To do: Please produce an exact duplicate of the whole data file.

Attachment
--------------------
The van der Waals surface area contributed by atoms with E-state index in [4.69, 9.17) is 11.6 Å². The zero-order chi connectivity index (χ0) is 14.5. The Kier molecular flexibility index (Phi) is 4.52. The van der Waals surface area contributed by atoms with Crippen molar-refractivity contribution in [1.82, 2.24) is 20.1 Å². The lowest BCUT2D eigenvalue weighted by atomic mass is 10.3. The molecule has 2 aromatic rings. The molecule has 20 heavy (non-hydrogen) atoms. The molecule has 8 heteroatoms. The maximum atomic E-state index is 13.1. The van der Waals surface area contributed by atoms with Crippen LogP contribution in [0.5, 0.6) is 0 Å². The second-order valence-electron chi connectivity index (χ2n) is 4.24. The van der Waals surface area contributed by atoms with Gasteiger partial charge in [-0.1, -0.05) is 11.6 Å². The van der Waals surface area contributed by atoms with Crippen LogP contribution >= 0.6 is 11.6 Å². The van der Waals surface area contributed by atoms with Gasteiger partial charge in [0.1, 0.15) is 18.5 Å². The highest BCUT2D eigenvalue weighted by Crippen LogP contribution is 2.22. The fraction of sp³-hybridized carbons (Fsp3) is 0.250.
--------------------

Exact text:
The van der Waals surface area contributed by atoms with E-state index in [4.69, 9.17) is 11.6 Å². The zero-order chi connectivity index (χ0) is 14.5. The Kier molecular flexibility index (Phi) is 4.52. The van der Waals surface area contributed by atoms with Crippen molar-refractivity contribution in [1.82, 2.24) is 20.1 Å². The lowest BCUT2D eigenvalue weighted by atomic mass is 10.3. The molecule has 2 aromatic rings. The molecule has 20 heavy (non-hydrogen) atoms. The molecule has 8 heteroatoms. The maximum atomic E-state index is 13.1. The van der Waals surface area contributed by atoms with Crippen LogP contribution in [0.5, 0.6) is 0 Å². The second-order valence-electron chi connectivity index (χ2n) is 4.24. The van der Waals surface area contributed by atoms with Gasteiger partial charge in [-0.1, -0.05) is 11.6 Å². The van der Waals surface area contributed by atoms with Crippen LogP contribution >= 0.6 is 11.6 Å². The van der Waals surface area contributed by atoms with Gasteiger partial charge in [0.1, 0.15) is 18.5 Å². The highest BCUT2D eigenvalue weighted by Crippen LogP contribution is 2.22. The fraction of sp³-hybridized carbons (Fsp3) is 0.250.